Here come the new Boomers (sans Beatles)

Millennials have replaced Boomers as the big demo group, and Northwestern Mutual has been studying them. Just like the Boomers of the 60s and 70s, they will stay in youth hostels if they can save a buck.

Here’s a look at six of the strongest financial trends among Millennials and a preview of what to expect from Millennials in 2016, courtesy of Northwestern Mutual:

There will be an influx of Millennials in the workforce. According to the Bureau of Labor Statistics, in 2016 Millennials will represent the largest generational segment. They will have more disposable income as they reach management positions.

Millennials are socially conscious investors. Socially-conscious funds play to Millennials’ inclination to “give back.” In 2001, investment in these models totalled $3.1 trillion; by 2014 this had jumped to $6.6 trillion.

Weddings will become even more expensive. In 2014, the average price of a wedding rose to $31,213, a 4% increase from 2013, according to The Knot’s annual survey. Many couples already choose to wed later due to student loan debt and unstable financial situations.

The average student loan debt will continue to increase. As of 2015, U.S. students carry $1.2 trillion in debt. In 2014, average loan debt was $28,950, up 2% from 2013, among 70% of students who graduated. Student-loan debt helps explain the number of Millennials living at home and the tendency among young adults to delay home-buying., Northwestern Mutual’s online resource for Millennials, offers tools to help pay down student debt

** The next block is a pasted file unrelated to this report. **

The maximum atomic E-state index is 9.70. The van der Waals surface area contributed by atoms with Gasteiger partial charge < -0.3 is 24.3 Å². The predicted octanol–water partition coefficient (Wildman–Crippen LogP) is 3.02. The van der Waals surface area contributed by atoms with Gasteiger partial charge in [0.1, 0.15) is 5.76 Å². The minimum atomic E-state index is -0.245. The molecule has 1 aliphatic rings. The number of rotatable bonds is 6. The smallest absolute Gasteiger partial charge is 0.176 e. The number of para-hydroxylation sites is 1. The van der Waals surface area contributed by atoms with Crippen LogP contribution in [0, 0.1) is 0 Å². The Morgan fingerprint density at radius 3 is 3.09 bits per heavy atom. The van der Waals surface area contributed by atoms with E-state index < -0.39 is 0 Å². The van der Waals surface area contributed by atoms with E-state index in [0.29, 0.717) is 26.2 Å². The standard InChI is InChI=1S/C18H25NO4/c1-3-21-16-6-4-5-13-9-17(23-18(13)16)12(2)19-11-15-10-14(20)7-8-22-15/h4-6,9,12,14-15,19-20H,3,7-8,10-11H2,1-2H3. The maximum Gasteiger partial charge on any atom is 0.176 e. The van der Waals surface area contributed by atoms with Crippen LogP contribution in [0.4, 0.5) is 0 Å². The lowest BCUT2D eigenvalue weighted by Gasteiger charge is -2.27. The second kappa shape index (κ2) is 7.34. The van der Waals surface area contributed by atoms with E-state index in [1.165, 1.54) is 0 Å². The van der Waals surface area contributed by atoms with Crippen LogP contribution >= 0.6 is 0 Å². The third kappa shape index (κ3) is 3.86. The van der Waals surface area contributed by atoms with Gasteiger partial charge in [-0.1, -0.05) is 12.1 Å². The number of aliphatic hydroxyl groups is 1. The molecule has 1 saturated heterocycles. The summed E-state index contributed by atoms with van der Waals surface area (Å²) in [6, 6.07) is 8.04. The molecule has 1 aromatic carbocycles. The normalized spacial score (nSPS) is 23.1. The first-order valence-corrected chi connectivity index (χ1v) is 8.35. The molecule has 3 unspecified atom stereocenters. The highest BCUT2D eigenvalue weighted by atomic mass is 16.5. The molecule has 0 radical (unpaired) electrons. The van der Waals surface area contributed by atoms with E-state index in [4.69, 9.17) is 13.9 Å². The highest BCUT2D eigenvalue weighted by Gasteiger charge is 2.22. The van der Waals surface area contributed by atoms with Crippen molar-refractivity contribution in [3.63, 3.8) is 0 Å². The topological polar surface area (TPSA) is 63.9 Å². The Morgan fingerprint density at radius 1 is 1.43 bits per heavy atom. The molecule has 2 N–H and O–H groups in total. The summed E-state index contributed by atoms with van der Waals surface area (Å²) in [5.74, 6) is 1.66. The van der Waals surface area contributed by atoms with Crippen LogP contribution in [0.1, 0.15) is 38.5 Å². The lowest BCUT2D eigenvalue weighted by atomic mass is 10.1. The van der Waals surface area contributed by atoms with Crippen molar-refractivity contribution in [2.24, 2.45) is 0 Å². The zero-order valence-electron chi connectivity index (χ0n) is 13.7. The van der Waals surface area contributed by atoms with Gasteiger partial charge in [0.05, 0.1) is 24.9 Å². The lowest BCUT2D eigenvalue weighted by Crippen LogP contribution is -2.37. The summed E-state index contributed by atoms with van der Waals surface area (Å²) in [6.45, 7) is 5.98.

Millennials will skip the gym, but not the exercise. Wellness remains a top priority among Millennials, with 88% saying they exercise. But a Mintel survey shows that 72% of Millennials say gym memberships are too expensive. So they have been cutting their gym expenses and instead paying for community exercise programs, fitness apps, classes and other nontraditional workouts.  

Millennials travel, but spend less per trip.  Millennials are willing to make sacrifices, like forgoing hotel stays for hostels, to cut down travel expenses. According to a Yahoo! Travel Survey, 68% of Millennials are more likely to spend less than $1,000 per trip versus 33% of the population surveyed who said they would spend $1,000 to $4,999 on a vacation.

“Millennials tend to follow their hearts,” says Emily Holbrook, director of the young personal market at Northwestern Mutual. “Their financial decisions are reflective of their personal values, beliefs and lifestyles.”

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